Frequently Asked Questions About Vaccinations
Murray Woodbury DVM, MSc.
Specialized Livestock Research and Development Program Department of Large Animal Clinical Sciences Western College of Veterinary Medicine University of Saskatchewn Saskatoon, Saskatchewan S7N 5B4
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- Why vaccinate?
- How are vaccines designed to work?
- How are they different from antibiotics?
- By vaccinating are we limiting an animals potential to ward off disease on their own or weakening their natural immune system?
- A common thought is that by NOT giving vaccinations we allow the animal's natural immunity to build up on its own. Can you comment?
- Are general commercial vaccinations as effective as vaccines designed on an individual basis for individual farms (autogenous vaccines)?
- Some vaccine manufacturers recommend booster shots for their vaccines. Is it necessary to give these shots?
- Is it necessary to give a booster within the recommended time interval?
- Can you give a brief overview of the licensing process for drugs in relation to the deer industry? Why isn't there anything designed and licensed specifically for deer?
- Do you have any suggestions for how we, as an industry might encourage companies to license products for deer and list dosages specific to deer?
producer would vaccinate his/her animals for the same reasons that
producers of other classes of livestock would vaccinate - to decrease
the incidence of specific preventable diseases and economic loss in
their herd. Remember the old saying "An ounce of prevention is worth a
pound of cure". The difference between vaccinating deer, and
vaccinating cattle or sheep is that the currently used vaccines are not
labelled for use in cervids and are therefore untested in those
species. We have no actual scientific proof that they work, only
experience or anecdotal evidence. We use them because we have nothing
else and because they are thought to at least cause no harm to the
The actual immune mechanism by which vaccines stimulate immunity in a vaccinated animal depends on many things including the nature of the disease causing organism (bacteria vs virus for instance), the state of the organism in the vaccine (live, weakened, dead), the part of the organism used to make the vaccine (whole, part, recombinant), the vaccine carrier (adjuvants, viruses, chemical vehicles) and how the vaccine is delivered (oral, aerosol, injectable).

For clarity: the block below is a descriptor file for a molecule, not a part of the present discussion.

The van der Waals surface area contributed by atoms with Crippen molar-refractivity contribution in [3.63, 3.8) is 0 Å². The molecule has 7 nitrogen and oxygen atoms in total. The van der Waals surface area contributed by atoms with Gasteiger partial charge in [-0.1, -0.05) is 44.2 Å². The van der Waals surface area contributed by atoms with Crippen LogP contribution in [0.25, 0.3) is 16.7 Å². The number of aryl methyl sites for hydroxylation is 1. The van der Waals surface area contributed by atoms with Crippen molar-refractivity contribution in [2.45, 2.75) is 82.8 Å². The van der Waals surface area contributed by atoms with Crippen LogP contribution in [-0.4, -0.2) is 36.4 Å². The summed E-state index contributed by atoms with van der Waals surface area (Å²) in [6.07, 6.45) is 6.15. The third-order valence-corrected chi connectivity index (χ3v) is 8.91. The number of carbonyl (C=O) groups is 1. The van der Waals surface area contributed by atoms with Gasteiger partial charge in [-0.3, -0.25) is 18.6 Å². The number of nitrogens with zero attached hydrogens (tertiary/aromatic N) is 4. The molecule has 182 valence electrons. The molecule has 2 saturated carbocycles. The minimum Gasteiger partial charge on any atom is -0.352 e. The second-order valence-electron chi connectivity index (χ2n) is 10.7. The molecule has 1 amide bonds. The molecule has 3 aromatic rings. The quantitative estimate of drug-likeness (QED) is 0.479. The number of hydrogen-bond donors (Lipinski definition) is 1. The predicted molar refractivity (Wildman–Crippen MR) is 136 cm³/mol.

makeup of the vaccine and the type of response that it stimulates in
the animal, all vaccines are designed to protect the vaccinated animal
against a real-life challenge from organisms found in nature. Vaccines
do not protect an animal against all organisms, only those that are
included in the vaccine. When vaccinated the animal is actually given a
dose of the disease causing organism, but in a harmless or non disease
causing state. Instead of creating disease the vaccine stimulates the
animal to produce protective cell types, antibodies, and other immune
defences against the organism used in the vaccine. When later
confronted by an real-life invasion of the same organisms, the
vaccinated animal's immune system "recognizes" the invader and summons
specific, already made antibodies and cells to overwhelm the infection.
used to prevent disease and antibiotics are used to treat existing
disease. Vaccines usually have little or no effect on the course of
disease once an animal has become diseased. Vaccines can provide long
lasting protection against disease where antibiotics provide only weak,
short term protection. Antibiotics are chemicals which either kill
bacteria outright (bactericidal) or prevent their multiplication in the
animal (bacteristatic). Conventional antibiotics do not kill viruses,
neither do vaccines. Vaccines sometimes actually depend on bacterial or
virus growth to stimulate immunity in the vaccinated animal.
The short answer is "no". By vaccinating we are improving the immune capabilities of an animal by giving specific protection against the organism(s) in the vaccine. The animal will not become immune to organisms not included in the vaccine but this does not reduce the animal's general ability or potential to ward off disease on their own.
immune system can be weakened by situations of poor nutrition, stress
or existing disease. Moreover, immune response to vaccine is
significantly less in animals weakened by these factors. In disease
outbreaks, vaccine failure is frequently blamed on poor products rather
than on the unsuitability of the animals for vaccination in the first
place and their resulting poor immune response.
There is no
scientific or other proof that this is true. The only thing that builds
an animals "natural" immunity is field exposure to pathogens which are
overwhelmed by general defence mechanisms, leaving some residual
immunity to that pathogen - a sort of natural vaccination. The only
problem with this is that the infection that created the natural
immunity may have killed that animal under different circumstances.
Yes, but it depends on the nature of the disease organism and our ability to make a universal vaccine from it.